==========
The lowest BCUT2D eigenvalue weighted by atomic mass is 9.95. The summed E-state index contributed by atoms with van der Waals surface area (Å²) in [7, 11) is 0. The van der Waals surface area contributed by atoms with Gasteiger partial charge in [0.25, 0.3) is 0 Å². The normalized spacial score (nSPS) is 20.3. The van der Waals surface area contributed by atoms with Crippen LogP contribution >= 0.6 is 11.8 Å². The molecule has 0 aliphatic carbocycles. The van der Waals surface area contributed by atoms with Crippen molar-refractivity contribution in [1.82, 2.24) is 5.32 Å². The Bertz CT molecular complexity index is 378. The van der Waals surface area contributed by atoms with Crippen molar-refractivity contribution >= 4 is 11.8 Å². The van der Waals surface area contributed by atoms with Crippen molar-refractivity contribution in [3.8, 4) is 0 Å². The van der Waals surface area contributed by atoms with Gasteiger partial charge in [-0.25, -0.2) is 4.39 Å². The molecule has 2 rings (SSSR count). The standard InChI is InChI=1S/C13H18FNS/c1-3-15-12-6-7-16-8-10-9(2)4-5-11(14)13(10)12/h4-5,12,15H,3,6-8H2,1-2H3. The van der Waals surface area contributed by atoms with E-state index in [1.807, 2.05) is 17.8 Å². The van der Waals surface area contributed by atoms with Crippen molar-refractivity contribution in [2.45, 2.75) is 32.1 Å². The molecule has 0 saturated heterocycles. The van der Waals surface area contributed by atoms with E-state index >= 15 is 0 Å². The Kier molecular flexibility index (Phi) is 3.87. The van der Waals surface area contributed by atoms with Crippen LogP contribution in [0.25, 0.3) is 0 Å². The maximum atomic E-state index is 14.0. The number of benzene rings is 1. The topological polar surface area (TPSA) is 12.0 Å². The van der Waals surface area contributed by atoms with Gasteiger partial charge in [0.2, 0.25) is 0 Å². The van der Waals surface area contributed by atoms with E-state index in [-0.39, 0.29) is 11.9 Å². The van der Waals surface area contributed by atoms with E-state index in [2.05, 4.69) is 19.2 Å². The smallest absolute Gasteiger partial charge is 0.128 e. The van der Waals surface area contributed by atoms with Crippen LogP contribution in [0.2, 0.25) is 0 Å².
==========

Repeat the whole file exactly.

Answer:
The lowest BCUT2D eigenvalue weighted by atomic mass is 9.95. The summed E-state index contributed by atoms with van der Waals surface area (Å²) in [7, 11) is 0. The van der Waals surface area contributed by atoms with Gasteiger partial charge in [0.25, 0.3) is 0 Å². The normalized spacial score (nSPS) is 20.3. The van der Waals surface area contributed by atoms with Crippen LogP contribution >= 0.6 is 11.8 Å². The molecule has 0 aliphatic carbocycles. The van der Waals surface area contributed by atoms with Crippen molar-refractivity contribution in [1.82, 2.24) is 5.32 Å². The Bertz CT molecular complexity index is 378. The van der Waals surface area contributed by atoms with Crippen molar-refractivity contribution >= 4 is 11.8 Å². The van der Waals surface area contributed by atoms with Crippen molar-refractivity contribution in [3.8, 4) is 0 Å². The van der Waals surface area contributed by atoms with Gasteiger partial charge in [-0.25, -0.2) is 4.39 Å². The molecule has 2 rings (SSSR count). The standard InChI is InChI=1S/C13H18FNS/c1-3-15-12-6-7-16-8-10-9(2)4-5-11(14)13(10)12/h4-5,12,15H,3,6-8H2,1-2H3. The van der Waals surface area contributed by atoms with E-state index in [1.807, 2.05) is 17.8 Å². The van der Waals surface area contributed by atoms with Crippen molar-refractivity contribution in [2.45, 2.75) is 32.1 Å². The molecule has 0 saturated heterocycles. The van der Waals surface area contributed by atoms with E-state index >= 15 is 0 Å². The Kier molecular flexibility index (Phi) is 3.87. The van der Waals surface area contributed by atoms with Crippen LogP contribution in [0.25, 0.3) is 0 Å². The maximum atomic E-state index is 14.0. The number of benzene rings is 1. The topological polar surface area (TPSA) is 12.0 Å². The van der Waals surface area contributed by atoms with Gasteiger partial charge in [0.2, 0.25) is 0 Å². The van der Waals surface area contributed by atoms with E-state index in [-0.39, 0.29) is 11.9 Å². The van der Waals surface area contributed by atoms with E-state index in [2.05, 4.69) is 19.2 Å². The smallest absolute Gasteiger partial charge is 0.128 e. The van der Waals surface area contributed by atoms with Crippen LogP contribution in [0.2, 0.25) is 0 Å².